Another of our ideas is precisely that we want a less macho society in which force isnt the only recognised way of deciding things. And that idea is much better expressed by determined non-violent direct action, by the sober refusal to accept injustice. Yet another idea is that we are for a diverse and non-hierarchical society in which all can be heard, without being silenced by the behaviour of others. It is also important that our movement should not always be expressing rage, but also the joy, the life and laughter of a real movement of liberation. We want to leave this grey and violent world behind, reproducing it as little as possible in our forms of struggle.
All these ideas, and more, are as important as the legitimacy of our violence, and can all be eclipsed by the excessive and « untactful » imposition of violent methods. One of the ESSENTIAL secrets of our success has been that so far, all forms of action and tendencies have generally been able to cohabit and even to support each other, with respect to repression in particular. This tolerance and unity is vital, as: 1) there will (happily) be - like in Genoa - more and more people of all kinds (reformists, people with children, etc.) coming to demos, and 2) it is impossible to ignore that part of the movement, particularly in Prague and in Genoa, refused and probably will continue to refuse to limit themselves to non-violent action. What was done in Prague (letting the different tendencies do their different things in separate zones) is probably the only practical alternative, while continuing the debate. Tolerance of different methods depends on organising the SPACE necessary for tolerance to be possible.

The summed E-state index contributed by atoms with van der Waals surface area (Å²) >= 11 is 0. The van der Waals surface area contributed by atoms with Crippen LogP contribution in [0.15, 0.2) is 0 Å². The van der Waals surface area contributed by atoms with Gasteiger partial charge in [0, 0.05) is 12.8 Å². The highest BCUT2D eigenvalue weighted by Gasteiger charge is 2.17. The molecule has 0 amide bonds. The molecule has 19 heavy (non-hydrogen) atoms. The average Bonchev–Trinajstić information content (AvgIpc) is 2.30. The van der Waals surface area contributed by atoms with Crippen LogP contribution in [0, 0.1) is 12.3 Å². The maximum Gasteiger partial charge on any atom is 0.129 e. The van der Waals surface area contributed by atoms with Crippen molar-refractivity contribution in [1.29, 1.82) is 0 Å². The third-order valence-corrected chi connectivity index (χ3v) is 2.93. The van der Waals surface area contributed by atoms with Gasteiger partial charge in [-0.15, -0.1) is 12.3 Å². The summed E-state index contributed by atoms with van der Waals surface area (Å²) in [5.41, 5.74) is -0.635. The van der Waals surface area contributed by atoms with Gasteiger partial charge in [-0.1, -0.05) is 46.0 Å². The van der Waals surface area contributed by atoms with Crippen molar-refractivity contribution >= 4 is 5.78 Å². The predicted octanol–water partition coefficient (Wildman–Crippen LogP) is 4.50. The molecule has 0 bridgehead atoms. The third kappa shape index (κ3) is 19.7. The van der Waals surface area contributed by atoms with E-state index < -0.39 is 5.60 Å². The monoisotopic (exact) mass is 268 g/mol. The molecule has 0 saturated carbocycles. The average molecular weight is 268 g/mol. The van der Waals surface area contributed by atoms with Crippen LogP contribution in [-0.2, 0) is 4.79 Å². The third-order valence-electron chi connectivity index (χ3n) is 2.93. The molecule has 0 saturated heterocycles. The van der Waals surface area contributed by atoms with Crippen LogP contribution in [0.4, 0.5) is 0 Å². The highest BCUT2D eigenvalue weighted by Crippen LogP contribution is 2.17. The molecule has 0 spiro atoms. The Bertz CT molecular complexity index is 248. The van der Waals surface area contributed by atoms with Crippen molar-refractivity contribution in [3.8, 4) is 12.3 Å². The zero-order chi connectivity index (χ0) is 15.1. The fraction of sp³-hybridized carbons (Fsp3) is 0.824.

Over and above our very real differences, paradoxically we actually need each other. Without the " radicals " this whole movement wouldnt exist and would now be quickly recuperated. Without the " reformists " we would be isolated and wiped out. We are at once opposed and allied in a dialectical way. Anyhow, the sooner the régime can drive a wedge between us, the more difficult its going to be. In the short run, none of us is going to persuade or force the others to adopt a single attitude, so we have to learn to see beyond our particular conviction and position, to preserve the whole movement, keep ALL of it as safe and wise as possible.